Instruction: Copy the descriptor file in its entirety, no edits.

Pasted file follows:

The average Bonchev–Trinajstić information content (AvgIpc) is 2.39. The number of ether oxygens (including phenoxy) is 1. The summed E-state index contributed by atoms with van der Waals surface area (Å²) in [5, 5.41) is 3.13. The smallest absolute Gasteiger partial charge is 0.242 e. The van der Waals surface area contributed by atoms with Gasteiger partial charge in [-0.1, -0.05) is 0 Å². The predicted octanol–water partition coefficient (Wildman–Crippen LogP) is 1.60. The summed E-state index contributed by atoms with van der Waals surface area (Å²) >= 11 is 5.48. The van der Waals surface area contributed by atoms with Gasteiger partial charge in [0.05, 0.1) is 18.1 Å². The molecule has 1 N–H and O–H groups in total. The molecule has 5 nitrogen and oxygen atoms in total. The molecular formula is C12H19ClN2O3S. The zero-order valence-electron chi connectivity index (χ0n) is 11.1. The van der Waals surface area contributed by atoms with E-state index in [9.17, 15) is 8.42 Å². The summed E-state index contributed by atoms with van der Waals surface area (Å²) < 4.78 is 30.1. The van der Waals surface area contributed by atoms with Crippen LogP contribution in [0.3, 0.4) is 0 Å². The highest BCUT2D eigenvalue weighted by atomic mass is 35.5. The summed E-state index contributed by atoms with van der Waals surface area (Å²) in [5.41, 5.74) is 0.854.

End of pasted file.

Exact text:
The average Bonchev–Trinajstić information content (AvgIpc) is 2.39. The number of ether oxygens (including phenoxy) is 1. The summed E-state index contributed by atoms with van der Waals surface area (Å²) in [5, 5.41) is 3.13. The smallest absolute Gasteiger partial charge is 0.242 e. The van der Waals surface area contributed by atoms with Gasteiger partial charge in [-0.1, -0.05) is 0 Å². The predicted octanol–water partition coefficient (Wildman–Crippen LogP) is 1.60. The summed E-state index contributed by atoms with van der Waals surface area (Å²) >= 11 is 5.48. The van der Waals surface area contributed by atoms with Gasteiger partial charge in [0.05, 0.1) is 18.1 Å². The molecule has 1 N–H and O–H groups in total. The molecule has 5 nitrogen and oxygen atoms in total. The molecular formula is C12H19ClN2O3S. The zero-order valence-electron chi connectivity index (χ0n) is 11.1. The van der Waals surface area contributed by atoms with E-state index in [9.17, 15) is 8.42 Å². The summed E-state index contributed by atoms with van der Waals surface area (Å²) < 4.78 is 30.1. The van der Waals surface area contributed by atoms with Crippen LogP contribution in [0.3, 0.4) is 0 Å². The highest BCUT2D eigenvalue weighted by atomic mass is 35.5. The summed E-state index contributed by atoms with van der Waals surface area (Å²) in [5.41, 5.74) is 0.854.